Origin of orthodox
Synonyms for orthodox
Related Words for orthodoxacknowledged, approved, authoritative, canonical, conformist, conservative, conventional, correct, customary, devout, die-hard, established, legitimate, official, pious, proper, punctilious, reactionary, received, recognized
Examples from the Web for orthodox
Contemporary Examples of orthodox
The gentleman was listed as Orthodox and kosher, which is way too religious for my friend whose JSwipe account I was test-driving.
Ben is not Orthodox or particularly committed to adhering to traditional Jewish laws.
I mean my background weighed heavily, because I was brought up in this orthodox way.Daphne Merkin on Lena Dunham, Book Criticism, and Self-Examination
December 26, 2014
Most Allentown residents of Syrian heritage are Orthodox Christians from the Wadi-al-Nasara region in western Homs province.Welcome to Assadville, USA
November 11, 2014
Putin also blamed Ukrainian nationalists for attacking the Orthodox Church of the Moscow Patriarchate in Ukraine.Why Are Swastikas Hot In West Ukraine?
October 17, 2014
Historical Examples of orthodox
I don't know what the orthodox people ever wanted to get up their theory of a hell for.Hetty's Strange History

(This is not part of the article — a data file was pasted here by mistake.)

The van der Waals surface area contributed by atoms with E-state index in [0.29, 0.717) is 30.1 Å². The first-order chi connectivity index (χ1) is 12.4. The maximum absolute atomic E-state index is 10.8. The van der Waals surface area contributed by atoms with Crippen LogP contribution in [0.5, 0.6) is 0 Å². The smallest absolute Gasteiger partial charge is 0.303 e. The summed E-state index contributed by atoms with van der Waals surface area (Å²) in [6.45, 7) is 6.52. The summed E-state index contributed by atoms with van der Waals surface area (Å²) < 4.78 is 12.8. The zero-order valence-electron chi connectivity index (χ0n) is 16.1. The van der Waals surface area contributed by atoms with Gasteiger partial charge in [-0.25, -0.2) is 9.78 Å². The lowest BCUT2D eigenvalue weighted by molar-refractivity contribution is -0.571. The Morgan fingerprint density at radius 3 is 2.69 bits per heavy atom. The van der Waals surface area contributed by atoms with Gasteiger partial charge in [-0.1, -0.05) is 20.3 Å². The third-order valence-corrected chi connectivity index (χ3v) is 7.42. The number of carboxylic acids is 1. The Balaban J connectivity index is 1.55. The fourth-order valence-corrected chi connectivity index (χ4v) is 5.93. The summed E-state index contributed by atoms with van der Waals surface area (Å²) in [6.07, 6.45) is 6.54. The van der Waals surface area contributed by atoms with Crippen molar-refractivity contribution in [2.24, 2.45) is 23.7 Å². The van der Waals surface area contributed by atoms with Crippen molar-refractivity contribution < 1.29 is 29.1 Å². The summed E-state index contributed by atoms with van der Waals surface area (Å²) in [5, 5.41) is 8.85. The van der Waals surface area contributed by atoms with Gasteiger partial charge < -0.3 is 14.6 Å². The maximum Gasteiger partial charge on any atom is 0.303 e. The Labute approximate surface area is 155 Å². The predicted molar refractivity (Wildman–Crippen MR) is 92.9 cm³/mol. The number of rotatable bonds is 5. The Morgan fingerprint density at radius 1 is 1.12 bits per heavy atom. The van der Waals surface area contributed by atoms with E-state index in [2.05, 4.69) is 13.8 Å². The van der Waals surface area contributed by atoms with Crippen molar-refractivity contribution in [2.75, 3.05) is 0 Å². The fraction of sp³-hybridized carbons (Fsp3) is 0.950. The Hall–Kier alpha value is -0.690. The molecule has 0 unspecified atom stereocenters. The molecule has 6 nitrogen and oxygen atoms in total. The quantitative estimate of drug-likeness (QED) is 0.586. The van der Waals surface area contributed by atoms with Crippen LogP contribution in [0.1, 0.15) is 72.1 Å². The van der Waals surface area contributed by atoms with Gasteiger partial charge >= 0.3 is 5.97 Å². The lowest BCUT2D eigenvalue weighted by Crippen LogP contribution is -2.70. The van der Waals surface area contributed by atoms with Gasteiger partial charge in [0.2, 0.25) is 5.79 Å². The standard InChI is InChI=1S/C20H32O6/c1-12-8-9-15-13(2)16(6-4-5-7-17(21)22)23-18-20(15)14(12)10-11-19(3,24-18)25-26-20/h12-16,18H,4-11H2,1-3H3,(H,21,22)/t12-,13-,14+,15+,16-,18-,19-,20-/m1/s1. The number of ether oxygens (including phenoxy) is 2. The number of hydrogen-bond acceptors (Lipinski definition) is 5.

I can also enjoy the orthodox Liberal, though I understand him only too well.
I can enjoy the orthodox Tory, though I could never understand him.
By a regular priest and bishop, sir;--orthodox and dignified clergymen!Homeward Bound
James Fenimore Cooper
She had been devoted to Macedonius, and often interceded for the orthodox.The Formation of Christendom, Volume VI
Thomas W. (Thomas William) Allies
Word Origin for orthodox
- of or relating to Orthodox Judaism
- (of an individual Jew) strict in the observance of Talmudic law and in personal devotions
mid-15c., of opinions, faith, from Late Latin orthodoxus, from Greek orthodoxos "having the right opinion," from orthos "right, true, straight" (see ortho-) + doxa "opinion, praise," from dokein "to seem," from PIE root *dek- "to take, accept" (see decent). As the name of the Eastern Church, first recorded in English 1772; in reference to a branch of Judaism, first recorded 1853.